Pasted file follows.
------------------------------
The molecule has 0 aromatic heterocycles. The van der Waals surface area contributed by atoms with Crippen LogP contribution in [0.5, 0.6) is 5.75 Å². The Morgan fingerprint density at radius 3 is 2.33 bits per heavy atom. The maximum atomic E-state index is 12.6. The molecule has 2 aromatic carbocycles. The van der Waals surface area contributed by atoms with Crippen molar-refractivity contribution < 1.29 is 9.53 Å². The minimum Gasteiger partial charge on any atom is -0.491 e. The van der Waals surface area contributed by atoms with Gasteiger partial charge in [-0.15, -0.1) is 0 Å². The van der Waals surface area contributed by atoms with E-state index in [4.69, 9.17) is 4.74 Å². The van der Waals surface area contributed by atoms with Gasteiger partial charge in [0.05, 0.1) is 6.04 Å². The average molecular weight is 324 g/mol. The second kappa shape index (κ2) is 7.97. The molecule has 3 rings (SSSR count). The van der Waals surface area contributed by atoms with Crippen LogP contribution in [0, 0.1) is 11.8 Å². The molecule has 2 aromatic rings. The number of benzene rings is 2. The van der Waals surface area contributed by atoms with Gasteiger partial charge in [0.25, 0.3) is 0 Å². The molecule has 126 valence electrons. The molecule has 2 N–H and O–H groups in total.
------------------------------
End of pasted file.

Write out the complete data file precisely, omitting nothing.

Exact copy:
The molecule has 0 aromatic heterocycles. The van der Waals surface area contributed by atoms with Crippen LogP contribution in [0.5, 0.6) is 5.75 Å². The Morgan fingerprint density at radius 3 is 2.33 bits per heavy atom. The maximum atomic E-state index is 12.6. The molecule has 2 aromatic carbocycles. The van der Waals surface area contributed by atoms with Crippen molar-refractivity contribution < 1.29 is 9.53 Å². The minimum Gasteiger partial charge on any atom is -0.491 e. The van der Waals surface area contributed by atoms with Gasteiger partial charge in [-0.15, -0.1) is 0 Å². The van der Waals surface area contributed by atoms with E-state index in [4.69, 9.17) is 4.74 Å². The van der Waals surface area contributed by atoms with Gasteiger partial charge in [0.05, 0.1) is 6.04 Å². The average molecular weight is 324 g/mol. The second kappa shape index (κ2) is 7.97. The molecule has 3 rings (SSSR count). The van der Waals surface area contributed by atoms with Crippen LogP contribution in [0, 0.1) is 11.8 Å². The molecule has 2 aromatic rings. The number of benzene rings is 2. The van der Waals surface area contributed by atoms with Gasteiger partial charge in [0.25, 0.3) is 0 Å². The molecule has 126 valence electrons. The molecule has 2 N–H and O–H groups in total.